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USC backup quarterbacks Jaxson Dart, Miller Moss gaining confidence in fall camp

Bishop Alemany High quarterback Miller Moss throws downfield against Bishop Amat in 2019.
(Luis Sinco / Los Angeles Times)

Seventeen long months had passed since Miller Moss last stepped into a huddle, but when he arrived at USC during the spring as one of two touted freshmen vying to emerge as the heir apparent to quarterback Kedon Slovis, Moss expected to pick up right where he left off in high school.

“I don’t think it was a realistic expectation,” the freshman realizes now.

Moss has never lacked confidence, but the long layoff from football left him feeling overwhelmed. Suddenly, everything was faster and more competitive. The transition proved to be a steeper learning curve than he expected. While Jaxson Dart, the Trojans’ other four-star freshman quarterback, turned heads with his big arm and big-play potential, Moss spent most of the spring just finding his footing.

The disparity was enough for some to quickly anoint Dart over his counterpart. But a few days into a critical fall camp that could determine the direction USC takes with its next quarterback, Moss appears to have closed that gap to some degree.

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“I just keep feeling better and better,” Moss said.

That’s been clear on the field through four days of fall camp. Moss has looked much more comfortable and confident commanding the offense. After settling too often for checkdowns in the spring, the freshman has taken more shots down the field as his confidence has grown.

USC quarterback Miller Moss catches during USC's Spring Football Game.
USC quarterback Miller Moss catches during USC’s spring football game at the Coliseum on April 17.
(Genaro Molina / Los Angeles Times)

Not all of those throws have been on target. On Tuesday, he laced a deep throw into coverage, but was bailed out by a jaw-dropping, one-handed snag from tight end Josh Falo. The fact that he trusted himself to make the throw suggested some measure of progress from spring.

“We want to throw completions, we want to take care of the football, but at the same time, we don’t want to be overconservative,” offensive coordinator Graham Harrell said. “So that’s something we’ve talked about with him, and he’s done a good job of taking that coaching and doing it.”

The summer, Moss said, made a major difference in that regard. During USC’s player-run practice periods, he felt free “to take chances and make mistakes.”

The Trojans have much to prove after a pandemic-shortened season ended in bitter defeat in the Pac-12 title game.

“I’ve definitely tried to be more aggressive,” Moss said. “I think there are plays that can go either way, and those are the ones on the borderline that I’ve tried to push and take different chances.”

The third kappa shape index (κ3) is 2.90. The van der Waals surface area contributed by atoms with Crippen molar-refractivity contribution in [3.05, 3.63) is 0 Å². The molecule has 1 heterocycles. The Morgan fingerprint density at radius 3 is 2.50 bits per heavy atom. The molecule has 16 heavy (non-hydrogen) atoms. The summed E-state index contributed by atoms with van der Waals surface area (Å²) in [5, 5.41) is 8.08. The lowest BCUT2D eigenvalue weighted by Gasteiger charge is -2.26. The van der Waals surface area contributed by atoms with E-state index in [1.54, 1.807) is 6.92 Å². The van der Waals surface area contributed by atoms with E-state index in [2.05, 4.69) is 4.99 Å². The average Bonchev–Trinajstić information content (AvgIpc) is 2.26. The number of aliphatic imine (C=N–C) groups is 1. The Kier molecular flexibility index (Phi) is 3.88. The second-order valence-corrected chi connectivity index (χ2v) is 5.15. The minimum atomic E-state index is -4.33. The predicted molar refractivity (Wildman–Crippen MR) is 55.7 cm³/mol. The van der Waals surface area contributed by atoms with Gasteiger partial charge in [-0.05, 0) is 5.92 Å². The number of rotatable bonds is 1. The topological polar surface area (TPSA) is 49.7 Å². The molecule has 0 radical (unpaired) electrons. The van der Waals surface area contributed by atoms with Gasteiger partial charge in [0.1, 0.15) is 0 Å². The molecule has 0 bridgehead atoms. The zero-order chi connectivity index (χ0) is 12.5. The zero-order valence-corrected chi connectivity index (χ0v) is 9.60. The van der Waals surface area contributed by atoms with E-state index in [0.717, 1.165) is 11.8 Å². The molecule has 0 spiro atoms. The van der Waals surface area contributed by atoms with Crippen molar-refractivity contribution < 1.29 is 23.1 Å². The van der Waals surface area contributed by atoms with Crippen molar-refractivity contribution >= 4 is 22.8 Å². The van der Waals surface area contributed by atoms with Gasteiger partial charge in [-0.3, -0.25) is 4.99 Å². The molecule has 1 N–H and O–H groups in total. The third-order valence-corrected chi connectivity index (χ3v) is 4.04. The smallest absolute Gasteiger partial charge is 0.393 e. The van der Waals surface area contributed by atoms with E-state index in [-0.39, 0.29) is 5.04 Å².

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For Dart, that approach has never been a problem.

“My play style is pretty aggressive,” Dart said. “I kind of like to take risky chances here and there.”

USC quarterback Jaxson Dart looks to pass.
USC quarterback Jaxson Dart looks to pass during USC’s spring football game at the Coliseum on April 17.
(Genaro Molina / Los Angeles Times)

After a dynamic spring, some of those risks have backfired through the first four days of fall camp. When they have, Harrell challenges Dart to quickly move past his mistakes.

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“He talks about it like we have a gunslinger mentality,” Dart said. “So if I make a mistake, I just have to shake it off, try to make the next play better. Just try to play within myself.”

While Moss sat out his final high school season because of the pandemic, Dart excelled as a senior at Corner Canyon High in Draper, Utah, throwing for 67 touchdowns and rushing for 12 more on his way to National Gatorade Player of the Year honors.

The charmed season proved to be a perfect steppingstone into the spring, Dart said.

“I think it gave me a lot of confidence,” Dart said. “Everything kind of has played in my favor with just being a little bit more comfortable in this style of offense. I was lucky for sure at Corner Canyon because I just had such a strong foundation and a great core of players and bonds with kids. So I’m just going to try and carry that over.”

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That advantage was clear in the spring, as Dart emerged as the favorite to earn the backup job behind Slovis, who remains entrenched as the starter. Neither freshman was eager to discuss the status of that battle Tuesday, but Dart admitted that the backup job was “for sure” on his mind during camp.

USC coach Clay Helton did not say Jordan Iosefa is retiring from football, but he took pressure off the veteran coping with his third season interrupted by injuries.

“My whole life, I’ve been able to be the guy,” Dart said. “We have a ton of competition in our room, and it’s great because it brings the best out of all of us. I have my goals, and I’m just going to keep pushing for them.”

Dart has a feeling he and Moss share one goal in particular — to be the future of USC football.

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“He’s the Gatorade Player of the Year,” Moss said of Dart. “It’s not like I’m competing with some bum. But I think competition only makes you better. It’s been really cool. Some days I wish I hated Jaxson. It would make it easier. But he’s a really good dude.”


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